BERLIN, Germany – Exercise Air Defender 2023 (AD23) is a German-led, multinational exercise focusing on operational and tactical-level live-flying and will take place across Germany from June 12-24, 2023.
We want to demonstrate the agility and swiftness of Air Forces as a first responder and showcase NATO Air Power
AD23 involves Air Forces from 24 Nations and 220 aircraft. The German Air Force ensures command and control of air operations during the exercise. It will be combined in time and space with the German-led Multinational Air Group Exercise (MAGDAYS 23) and linked to two NATO exercises (RAMSTEIN DUST 23 and RAMSTEIN GUARD 23).
“Our goals for this largest deployment exercise since the foundation of NATO are comprehensive,” said Lieutenant General Ingo Gerhartz, Chief German Air Force. “We want to demonstrate the agility and swiftness of Air Forces as a first responder and showcase NATO Air Power. In addition, we as the Luftwaffe show that we can plan, organise and execute such a large exercise. We take responsibility. The collaboration of 24 Nations hones our interoperability and enables a credible deterrence against a potential aggressor. The transatlantic dimension – we will have 100 US Air National Guard aircraft flying in Europe – is a rock-solid proof of NATO cohesion and solidarity,” Lieutenant General Gerhartz concluded underlining the importance of Germany as a hub for Allied defensive operations within Europe.
The German Air Force and the United States Air National Guard are the key players during exercise Air Defender 23 and will be joined by 22 other Nations conducting operational and tactical-level live-flying in Europe this summer. Photo courtesy Air National Guard.
A specially liveried A400M taxiing at Joint Base Andrews, Maryland, during an information campaign promoting exercise Air Defender 23 to US audiences in early April 2023.
Photo courtesy Air National Guard.
Lieutenant General Michael Loh (left), Director Air National Guard, and the German Chief of the Air Force, Lieutenant General Ingo Gerhartz during a press conference presenting the multinational live-fly exercise Air Defender 23 in Washington. Photo by Luftwaffe/Francis Hildemann.
F-35A Lightning II jets from the Vermont Air National Guard’s 158th Fighter Wing during an Agile Combat Employment in mid-April. Air National Guard 5th generation jets will also deploy for exercise Air Defender 23. Photo courtesy Air National Guard.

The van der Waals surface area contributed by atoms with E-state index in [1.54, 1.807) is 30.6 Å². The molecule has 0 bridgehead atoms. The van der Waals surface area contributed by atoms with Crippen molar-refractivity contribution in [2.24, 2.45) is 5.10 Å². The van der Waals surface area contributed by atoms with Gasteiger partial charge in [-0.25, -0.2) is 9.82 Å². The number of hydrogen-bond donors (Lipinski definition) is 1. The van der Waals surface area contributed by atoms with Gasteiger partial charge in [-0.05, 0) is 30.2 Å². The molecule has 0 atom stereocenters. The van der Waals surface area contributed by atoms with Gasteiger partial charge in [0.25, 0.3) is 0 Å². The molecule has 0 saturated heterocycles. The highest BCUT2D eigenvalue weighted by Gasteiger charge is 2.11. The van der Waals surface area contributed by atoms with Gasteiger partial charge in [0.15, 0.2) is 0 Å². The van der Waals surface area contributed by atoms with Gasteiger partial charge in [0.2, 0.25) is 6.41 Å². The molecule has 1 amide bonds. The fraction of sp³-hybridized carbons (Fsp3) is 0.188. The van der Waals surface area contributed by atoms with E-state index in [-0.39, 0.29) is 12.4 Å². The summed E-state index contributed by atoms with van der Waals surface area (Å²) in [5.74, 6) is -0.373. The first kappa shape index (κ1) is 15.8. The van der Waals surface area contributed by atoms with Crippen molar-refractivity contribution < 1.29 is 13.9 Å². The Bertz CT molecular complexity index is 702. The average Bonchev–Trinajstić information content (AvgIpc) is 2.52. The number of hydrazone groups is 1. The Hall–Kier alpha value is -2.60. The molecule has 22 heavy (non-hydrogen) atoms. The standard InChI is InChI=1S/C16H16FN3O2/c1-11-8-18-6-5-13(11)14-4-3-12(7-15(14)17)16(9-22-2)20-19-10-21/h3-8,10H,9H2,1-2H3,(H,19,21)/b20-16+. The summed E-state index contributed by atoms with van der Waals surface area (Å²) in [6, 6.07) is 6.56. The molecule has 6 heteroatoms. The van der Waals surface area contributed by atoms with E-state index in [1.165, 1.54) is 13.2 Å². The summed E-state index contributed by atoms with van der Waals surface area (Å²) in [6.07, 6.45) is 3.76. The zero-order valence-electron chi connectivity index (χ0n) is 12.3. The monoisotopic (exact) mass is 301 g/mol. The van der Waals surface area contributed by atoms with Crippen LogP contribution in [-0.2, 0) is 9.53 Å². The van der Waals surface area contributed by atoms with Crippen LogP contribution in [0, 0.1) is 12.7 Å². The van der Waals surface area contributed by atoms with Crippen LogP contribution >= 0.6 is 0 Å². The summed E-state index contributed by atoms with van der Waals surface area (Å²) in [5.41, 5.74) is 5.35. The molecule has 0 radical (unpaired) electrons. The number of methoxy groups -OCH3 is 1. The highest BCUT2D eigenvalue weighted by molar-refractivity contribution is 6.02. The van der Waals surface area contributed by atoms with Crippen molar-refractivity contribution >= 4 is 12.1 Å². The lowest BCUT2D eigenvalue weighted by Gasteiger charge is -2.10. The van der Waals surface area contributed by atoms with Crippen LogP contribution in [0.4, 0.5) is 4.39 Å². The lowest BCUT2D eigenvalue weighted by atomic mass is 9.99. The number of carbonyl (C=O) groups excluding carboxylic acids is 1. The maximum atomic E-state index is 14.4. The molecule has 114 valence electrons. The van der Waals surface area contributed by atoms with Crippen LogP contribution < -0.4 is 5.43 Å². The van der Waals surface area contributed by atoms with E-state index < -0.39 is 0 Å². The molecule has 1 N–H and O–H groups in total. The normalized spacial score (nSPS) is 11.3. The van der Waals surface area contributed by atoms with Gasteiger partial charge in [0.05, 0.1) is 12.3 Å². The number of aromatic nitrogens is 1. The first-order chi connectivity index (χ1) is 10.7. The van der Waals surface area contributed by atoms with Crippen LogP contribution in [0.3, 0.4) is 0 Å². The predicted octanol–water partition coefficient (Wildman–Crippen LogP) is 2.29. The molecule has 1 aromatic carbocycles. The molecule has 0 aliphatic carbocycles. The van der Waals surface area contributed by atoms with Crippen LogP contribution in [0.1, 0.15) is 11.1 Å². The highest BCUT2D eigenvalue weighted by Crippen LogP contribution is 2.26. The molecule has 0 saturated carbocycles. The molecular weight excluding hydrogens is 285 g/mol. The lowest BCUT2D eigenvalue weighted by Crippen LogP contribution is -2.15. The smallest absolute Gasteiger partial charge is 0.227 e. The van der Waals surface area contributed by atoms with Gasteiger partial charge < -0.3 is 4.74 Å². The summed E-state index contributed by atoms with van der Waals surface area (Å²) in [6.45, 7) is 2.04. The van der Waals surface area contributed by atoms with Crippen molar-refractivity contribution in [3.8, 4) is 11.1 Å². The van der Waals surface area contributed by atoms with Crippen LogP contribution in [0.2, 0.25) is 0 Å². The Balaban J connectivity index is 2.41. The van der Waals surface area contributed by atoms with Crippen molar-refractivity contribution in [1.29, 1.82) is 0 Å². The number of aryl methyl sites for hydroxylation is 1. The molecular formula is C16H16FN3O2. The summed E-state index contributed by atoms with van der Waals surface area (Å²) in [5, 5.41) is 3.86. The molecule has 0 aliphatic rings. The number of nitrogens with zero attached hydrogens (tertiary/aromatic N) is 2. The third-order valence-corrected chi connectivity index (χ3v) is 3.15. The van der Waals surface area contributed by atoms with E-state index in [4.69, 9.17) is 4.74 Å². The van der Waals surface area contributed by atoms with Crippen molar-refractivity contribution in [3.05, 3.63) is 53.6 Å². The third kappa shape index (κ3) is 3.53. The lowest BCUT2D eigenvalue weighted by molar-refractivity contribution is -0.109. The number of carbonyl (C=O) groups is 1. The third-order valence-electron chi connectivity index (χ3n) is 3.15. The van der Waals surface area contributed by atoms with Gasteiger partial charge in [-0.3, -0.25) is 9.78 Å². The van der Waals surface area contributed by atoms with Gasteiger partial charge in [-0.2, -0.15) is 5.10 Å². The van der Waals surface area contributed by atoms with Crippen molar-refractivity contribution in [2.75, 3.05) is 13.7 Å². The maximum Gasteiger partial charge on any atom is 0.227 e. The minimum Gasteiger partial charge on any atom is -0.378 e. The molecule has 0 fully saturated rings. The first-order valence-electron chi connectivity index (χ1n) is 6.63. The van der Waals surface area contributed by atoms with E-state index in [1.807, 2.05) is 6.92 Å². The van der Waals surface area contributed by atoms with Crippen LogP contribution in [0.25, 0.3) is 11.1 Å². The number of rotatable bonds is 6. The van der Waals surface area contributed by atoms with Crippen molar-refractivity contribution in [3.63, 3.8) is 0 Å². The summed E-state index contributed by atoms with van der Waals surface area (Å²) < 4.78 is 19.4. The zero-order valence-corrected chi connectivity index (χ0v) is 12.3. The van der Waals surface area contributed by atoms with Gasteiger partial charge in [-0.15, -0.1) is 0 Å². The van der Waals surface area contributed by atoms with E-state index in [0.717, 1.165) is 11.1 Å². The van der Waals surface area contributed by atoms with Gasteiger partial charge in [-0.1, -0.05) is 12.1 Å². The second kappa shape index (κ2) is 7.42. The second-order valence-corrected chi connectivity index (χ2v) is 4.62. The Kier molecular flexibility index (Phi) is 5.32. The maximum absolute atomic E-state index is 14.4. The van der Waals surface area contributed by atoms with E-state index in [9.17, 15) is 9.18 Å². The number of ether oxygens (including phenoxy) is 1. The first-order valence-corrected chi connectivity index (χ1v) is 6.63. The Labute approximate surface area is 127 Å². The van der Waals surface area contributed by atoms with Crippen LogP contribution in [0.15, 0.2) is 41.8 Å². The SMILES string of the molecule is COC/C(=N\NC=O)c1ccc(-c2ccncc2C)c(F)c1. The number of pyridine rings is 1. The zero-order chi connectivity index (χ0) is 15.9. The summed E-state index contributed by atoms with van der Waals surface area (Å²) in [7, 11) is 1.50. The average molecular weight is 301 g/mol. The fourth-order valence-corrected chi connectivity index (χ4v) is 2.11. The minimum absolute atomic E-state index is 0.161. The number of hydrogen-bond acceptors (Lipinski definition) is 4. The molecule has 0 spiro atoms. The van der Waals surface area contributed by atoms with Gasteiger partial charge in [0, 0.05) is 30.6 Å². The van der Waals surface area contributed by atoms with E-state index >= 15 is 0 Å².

Participating Air Forces will be exposed to training scenarios simulating a NATO Article 5 scenario, i.e. collective defence of Alliance territory. Following the arrival and bed-down of incoming US reinforcements and other Allied aircraft at three hubs in Germany Jagel/Hohn in Schleswig-Holstein, Wunstorf in Lower Saxony and Lechfeld in Bavaria as well as Spangdahlem in Rhineland-Palatinate, Volkel in the Netherlands and Čáslav in the Czech Republic, the participants will practice Composite Air Operations (COMAOs) in training areas over Germany and conduct so-called out-and-back missions into the Baltic States and Romania.
Assets from Belgium, Bulgaria, Denmark, Germany, Estonia, Finland, France, Italy, Japan, Croatia, Latvia, Lithuania, Luxembourg, Norway, Poland, Romania, Sweden, Slovenia, Spain, Czech Republic, Turkey, Hungary, the United Kingdom, and the United States will be flying in AD23.
The training areas in the east, south and north of Germany used during AD23 are based on areas that the Air Force has used for routine training for decades. However, to accommodate comprehensive large-force flying activities they have been expanded and partly connected with each other by corridors.
“With AD23 we practice a wide spectrum of Air Operations via large daily COMAOs and underscore Germany’s capability to ensure command and control of multinational Air Forces,” said Lieutenant General Gerhartz. “Another important aspect is to facilitate continuation training for Air Force units and reinforcing our cooperative bond with the eastern flank of NATO by conducting Air Defence mission in the Czech Republic airspace to reinforce the cooperative bond with east,” he added.
While large-scale training is essential to maintain a credible deterrence and defence capability of Allied Air Forces, the German Air Force is making efforts to minimise the impact of AD23 on the population. The three air exercise areas will only be used for two to four hours a day at various times and, for safety reasons, closed for civilian air traffic during these time windows. In close cooperation with the authorities responsible for flight safety processes and procedures are currently being optimised to minimise the effects on civilian air traffic as much as possible.